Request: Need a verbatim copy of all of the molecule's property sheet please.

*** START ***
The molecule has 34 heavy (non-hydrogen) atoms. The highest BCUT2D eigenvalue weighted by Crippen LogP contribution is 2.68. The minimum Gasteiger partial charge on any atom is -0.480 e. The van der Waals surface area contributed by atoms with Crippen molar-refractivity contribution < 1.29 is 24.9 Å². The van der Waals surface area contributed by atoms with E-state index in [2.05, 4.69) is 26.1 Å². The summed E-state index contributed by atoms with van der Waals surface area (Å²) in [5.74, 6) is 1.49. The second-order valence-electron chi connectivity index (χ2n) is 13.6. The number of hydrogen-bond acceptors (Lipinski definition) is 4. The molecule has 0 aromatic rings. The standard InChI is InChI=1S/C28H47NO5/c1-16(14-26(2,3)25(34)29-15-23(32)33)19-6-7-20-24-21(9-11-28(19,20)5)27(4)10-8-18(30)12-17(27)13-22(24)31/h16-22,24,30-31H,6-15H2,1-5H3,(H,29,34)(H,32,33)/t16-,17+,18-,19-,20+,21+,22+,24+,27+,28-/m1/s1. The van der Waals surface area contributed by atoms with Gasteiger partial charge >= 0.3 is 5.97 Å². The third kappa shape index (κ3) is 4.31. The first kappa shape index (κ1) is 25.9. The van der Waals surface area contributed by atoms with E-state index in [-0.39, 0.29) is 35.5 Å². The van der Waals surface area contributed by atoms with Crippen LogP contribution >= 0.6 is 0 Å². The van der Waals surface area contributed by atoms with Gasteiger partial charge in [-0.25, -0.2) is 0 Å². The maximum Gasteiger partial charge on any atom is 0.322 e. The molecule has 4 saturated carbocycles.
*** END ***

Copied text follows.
The molecule has 34 heavy (non-hydrogen) atoms. The highest BCUT2D eigenvalue weighted by Crippen LogP contribution is 2.68. The minimum Gasteiger partial charge on any atom is -0.480 e. The van der Waals surface area contributed by atoms with Crippen molar-refractivity contribution < 1.29 is 24.9 Å². The van der Waals surface area contributed by atoms with E-state index in [2.05, 4.69) is 26.1 Å². The summed E-state index contributed by atoms with van der Waals surface area (Å²) in [5.74, 6) is 1.49. The second-order valence-electron chi connectivity index (χ2n) is 13.6. The number of hydrogen-bond acceptors (Lipinski definition) is 4. The molecule has 0 aromatic rings. The standard InChI is InChI=1S/C28H47NO5/c1-16(14-26(2,3)25(34)29-15-23(32)33)19-6-7-20-24-21(9-11-28(19,20)5)27(4)10-8-18(30)12-17(27)13-22(24)31/h16-22,24,30-31H,6-15H2,1-5H3,(H,29,34)(H,32,33)/t16-,17+,18-,19-,20+,21+,22+,24+,27+,28-/m1/s1. The van der Waals surface area contributed by atoms with Gasteiger partial charge >= 0.3 is 5.97 Å². The third kappa shape index (κ3) is 4.31. The first kappa shape index (κ1) is 25.9. The van der Waals surface area contributed by atoms with E-state index in [-0.39, 0.29) is 35.5 Å². The van der Waals surface area contributed by atoms with Crippen LogP contribution >= 0.6 is 0 Å². The van der Waals surface area contributed by atoms with Gasteiger partial charge in [-0.25, -0.2) is 0 Å². The maximum Gasteiger partial charge on any atom is 0.322 e. The molecule has 4 saturated carbocycles.